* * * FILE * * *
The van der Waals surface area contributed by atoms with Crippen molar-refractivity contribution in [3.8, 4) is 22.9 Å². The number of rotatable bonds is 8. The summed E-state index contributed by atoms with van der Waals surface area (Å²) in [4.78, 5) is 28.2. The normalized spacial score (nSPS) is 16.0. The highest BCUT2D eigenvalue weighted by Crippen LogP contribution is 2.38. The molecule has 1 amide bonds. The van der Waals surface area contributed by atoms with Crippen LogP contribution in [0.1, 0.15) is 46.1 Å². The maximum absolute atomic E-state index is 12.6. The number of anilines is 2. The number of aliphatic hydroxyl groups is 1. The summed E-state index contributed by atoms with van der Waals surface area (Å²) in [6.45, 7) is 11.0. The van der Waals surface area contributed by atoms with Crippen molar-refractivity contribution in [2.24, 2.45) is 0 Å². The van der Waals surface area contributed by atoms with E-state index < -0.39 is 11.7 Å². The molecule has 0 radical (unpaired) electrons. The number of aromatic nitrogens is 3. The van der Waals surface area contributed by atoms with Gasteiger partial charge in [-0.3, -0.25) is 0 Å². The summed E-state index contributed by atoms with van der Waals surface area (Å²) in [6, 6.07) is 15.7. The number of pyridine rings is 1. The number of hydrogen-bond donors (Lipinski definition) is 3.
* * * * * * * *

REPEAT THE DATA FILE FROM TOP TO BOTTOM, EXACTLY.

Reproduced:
The van der Waals surface area contributed by atoms with Crippen molar-refractivity contribution in [3.8, 4) is 22.9 Å². The number of rotatable bonds is 8. The summed E-state index contributed by atoms with van der Waals surface area (Å²) in [4.78, 5) is 28.2. The normalized spacial score (nSPS) is 16.0. The highest BCUT2D eigenvalue weighted by Crippen LogP contribution is 2.38. The molecule has 1 amide bonds. The van der Waals surface area contributed by atoms with Crippen LogP contribution in [0.1, 0.15) is 46.1 Å². The maximum absolute atomic E-state index is 12.6. The number of anilines is 2. The number of aliphatic hydroxyl groups is 1. The summed E-state index contributed by atoms with van der Waals surface area (Å²) in [6.45, 7) is 11.0. The van der Waals surface area contributed by atoms with Crippen molar-refractivity contribution in [2.24, 2.45) is 0 Å². The van der Waals surface area contributed by atoms with E-state index < -0.39 is 11.7 Å². The molecule has 0 radical (unpaired) electrons. The number of aromatic nitrogens is 3. The van der Waals surface area contributed by atoms with Gasteiger partial charge in [-0.3, -0.25) is 0 Å². The summed E-state index contributed by atoms with van der Waals surface area (Å²) in [6, 6.07) is 15.7. The number of pyridine rings is 1. The number of hydrogen-bond donors (Lipinski definition) is 3.